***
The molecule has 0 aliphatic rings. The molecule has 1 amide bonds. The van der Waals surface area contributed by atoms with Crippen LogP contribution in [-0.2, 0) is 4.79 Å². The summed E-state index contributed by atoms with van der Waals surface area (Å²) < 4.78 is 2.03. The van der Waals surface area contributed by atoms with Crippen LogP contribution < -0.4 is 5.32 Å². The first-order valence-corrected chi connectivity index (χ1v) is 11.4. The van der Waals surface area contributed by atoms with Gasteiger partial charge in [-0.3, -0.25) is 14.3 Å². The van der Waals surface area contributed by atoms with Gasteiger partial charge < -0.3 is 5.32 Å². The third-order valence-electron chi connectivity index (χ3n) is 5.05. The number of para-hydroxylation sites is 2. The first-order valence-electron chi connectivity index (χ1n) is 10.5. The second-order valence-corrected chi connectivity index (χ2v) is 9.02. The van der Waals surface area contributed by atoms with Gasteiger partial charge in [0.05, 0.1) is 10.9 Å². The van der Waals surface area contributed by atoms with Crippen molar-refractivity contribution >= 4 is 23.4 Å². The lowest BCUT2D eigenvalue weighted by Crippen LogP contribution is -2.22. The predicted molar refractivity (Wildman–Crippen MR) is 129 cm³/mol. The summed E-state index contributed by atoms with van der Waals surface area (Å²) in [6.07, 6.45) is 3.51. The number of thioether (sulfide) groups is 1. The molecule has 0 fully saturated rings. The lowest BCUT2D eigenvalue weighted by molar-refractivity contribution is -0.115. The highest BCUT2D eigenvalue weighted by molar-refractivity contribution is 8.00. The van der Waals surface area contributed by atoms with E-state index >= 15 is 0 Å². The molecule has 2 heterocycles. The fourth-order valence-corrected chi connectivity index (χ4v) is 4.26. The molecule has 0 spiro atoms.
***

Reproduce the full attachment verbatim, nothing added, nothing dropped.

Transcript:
The molecule has 0 aliphatic rings. The molecule has 1 amide bonds. The van der Waals surface area contributed by atoms with Crippen LogP contribution in [-0.2, 0) is 4.79 Å². The summed E-state index contributed by atoms with van der Waals surface area (Å²) < 4.78 is 2.03. The van der Waals surface area contributed by atoms with Crippen LogP contribution < -0.4 is 5.32 Å². The first-order valence-corrected chi connectivity index (χ1v) is 11.4. The van der Waals surface area contributed by atoms with Gasteiger partial charge in [-0.3, -0.25) is 14.3 Å². The van der Waals surface area contributed by atoms with Gasteiger partial charge < -0.3 is 5.32 Å². The third-order valence-electron chi connectivity index (χ3n) is 5.05. The number of para-hydroxylation sites is 2. The first-order valence-electron chi connectivity index (χ1n) is 10.5. The second-order valence-corrected chi connectivity index (χ2v) is 9.02. The van der Waals surface area contributed by atoms with Gasteiger partial charge in [0.05, 0.1) is 10.9 Å². The van der Waals surface area contributed by atoms with Crippen molar-refractivity contribution >= 4 is 23.4 Å². The lowest BCUT2D eigenvalue weighted by Crippen LogP contribution is -2.22. The predicted molar refractivity (Wildman–Crippen MR) is 129 cm³/mol. The summed E-state index contributed by atoms with van der Waals surface area (Å²) in [6.07, 6.45) is 3.51. The number of thioether (sulfide) groups is 1. The molecule has 0 fully saturated rings. The lowest BCUT2D eigenvalue weighted by molar-refractivity contribution is -0.115. The highest BCUT2D eigenvalue weighted by molar-refractivity contribution is 8.00. The van der Waals surface area contributed by atoms with E-state index >= 15 is 0 Å². The molecule has 2 heterocycles. The fourth-order valence-corrected chi connectivity index (χ4v) is 4.26. The molecule has 0 spiro atoms.